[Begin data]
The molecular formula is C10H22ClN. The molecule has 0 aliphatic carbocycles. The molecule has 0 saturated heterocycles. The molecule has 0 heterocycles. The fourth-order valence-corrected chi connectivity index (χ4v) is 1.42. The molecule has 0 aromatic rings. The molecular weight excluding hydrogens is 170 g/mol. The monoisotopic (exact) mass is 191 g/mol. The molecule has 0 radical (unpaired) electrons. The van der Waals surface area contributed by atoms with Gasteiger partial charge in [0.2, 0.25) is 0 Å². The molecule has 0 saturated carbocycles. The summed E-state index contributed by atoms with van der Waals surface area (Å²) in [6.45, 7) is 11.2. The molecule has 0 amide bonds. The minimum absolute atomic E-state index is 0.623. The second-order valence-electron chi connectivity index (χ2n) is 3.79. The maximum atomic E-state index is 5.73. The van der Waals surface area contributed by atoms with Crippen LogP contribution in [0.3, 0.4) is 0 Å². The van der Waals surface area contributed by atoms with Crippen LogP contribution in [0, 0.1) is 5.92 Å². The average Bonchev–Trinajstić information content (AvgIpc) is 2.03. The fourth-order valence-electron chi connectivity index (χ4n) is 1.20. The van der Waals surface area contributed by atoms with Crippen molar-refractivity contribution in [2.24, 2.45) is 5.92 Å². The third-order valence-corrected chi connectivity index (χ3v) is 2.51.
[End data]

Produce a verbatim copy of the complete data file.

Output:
The molecular formula is C10H22ClN. The molecule has 0 aliphatic carbocycles. The molecule has 0 saturated heterocycles. The molecule has 0 heterocycles. The fourth-order valence-corrected chi connectivity index (χ4v) is 1.42. The molecule has 0 aromatic rings. The molecular weight excluding hydrogens is 170 g/mol. The monoisotopic (exact) mass is 191 g/mol. The molecule has 0 radical (unpaired) electrons. The van der Waals surface area contributed by atoms with Gasteiger partial charge in [0.2, 0.25) is 0 Å². The molecule has 0 saturated carbocycles. The summed E-state index contributed by atoms with van der Waals surface area (Å²) in [6.45, 7) is 11.2. The molecule has 0 amide bonds. The minimum absolute atomic E-state index is 0.623. The second-order valence-electron chi connectivity index (χ2n) is 3.79. The maximum atomic E-state index is 5.73. The van der Waals surface area contributed by atoms with Crippen LogP contribution in [0.3, 0.4) is 0 Å². The van der Waals surface area contributed by atoms with Crippen LogP contribution in [0, 0.1) is 5.92 Å². The average Bonchev–Trinajstić information content (AvgIpc) is 2.03. The fourth-order valence-electron chi connectivity index (χ4n) is 1.20. The van der Waals surface area contributed by atoms with Crippen molar-refractivity contribution in [2.24, 2.45) is 5.92 Å². The third-order valence-corrected chi connectivity index (χ3v) is 2.51.